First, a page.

Learning how to be comfortable with abundance is a process.

Evolutionarily, we’re hard-wired to expect the lurking predator; we stay small to stay “safe”. But the world has changed.

I don’t expect myself to make a quantum leap in my happiness levels. Right now, I’m focusing on my business, my health, and my friendships. At some point, I’ll think about dating again as well. But I’m not pushing myself to have it all right away.

There’s something beautiful in the process of becoming and I’m just enjoying the journey.

Where are you playing small? Where are you dreaming big? And how has being in uncomfortable places helped you? Tell me your story.

Shaping A Year — and Believing

The time around my birthday and the winter solstice has always been a special time for me — an opportunity to reflect, a chance plan, a dawning. Often in the past I’ve made lists of things I wanted to do in my new year, goals I wanted to accomplish.

But there wasn’t a list in me this year. As I sat there starting at the blank sheet of paper, all I felt was a strong desire for transformation.

The resolutions and goals I had written in the past, things like “lose 15 pounds,” had no weight for me anymore. I realized I didn’t want my life to be a list any longer.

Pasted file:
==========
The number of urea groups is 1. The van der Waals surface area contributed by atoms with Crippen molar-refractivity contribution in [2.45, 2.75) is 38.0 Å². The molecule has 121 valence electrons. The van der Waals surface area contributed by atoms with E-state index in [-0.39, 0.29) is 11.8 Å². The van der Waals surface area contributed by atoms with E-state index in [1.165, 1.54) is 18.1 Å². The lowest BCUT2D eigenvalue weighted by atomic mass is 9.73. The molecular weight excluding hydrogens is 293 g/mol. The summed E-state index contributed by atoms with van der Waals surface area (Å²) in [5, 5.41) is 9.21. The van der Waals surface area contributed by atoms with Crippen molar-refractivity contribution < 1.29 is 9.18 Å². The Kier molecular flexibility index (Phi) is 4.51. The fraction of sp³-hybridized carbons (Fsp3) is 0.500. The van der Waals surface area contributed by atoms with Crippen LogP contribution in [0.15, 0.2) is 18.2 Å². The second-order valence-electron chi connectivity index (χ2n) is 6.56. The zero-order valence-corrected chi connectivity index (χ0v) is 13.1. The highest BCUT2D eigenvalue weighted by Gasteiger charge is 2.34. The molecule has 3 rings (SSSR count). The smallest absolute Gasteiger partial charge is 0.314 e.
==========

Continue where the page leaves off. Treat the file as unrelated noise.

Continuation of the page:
So rather than set goals for 2015, I set an intention: to believe.

I believe my cat is going to be okay, that he’s going to fight cancer and win. I believe that I can let go of old patterns and ways of being that did not serve me. I believe I can transform my business and myself. I believe that I am connected to other people, to the Universe. I believe that I’m part of a bigger picture, and that I’ll fully step into my role helping others this year.

This is the year I believe in all of my magic.

What’s your intention or word for this year?

(And check out this resource from Christine Kane if you need help figuring that out.)

Looking For Your Singularity

There are many different theories about the origin of the universe, but the most popular among physicists is that the universe burst forth from a singularity.

I like to think we each contain such a singularity, the place where all of our genius and creativity bursts forth from. It’s always there, but discovering what unlocks it, what causes it to really open and swell can sometimes be a challenge.

I’m in the throes of looking for my key right now, of discovering what my big picture is and where I can help in a perfectly unique way.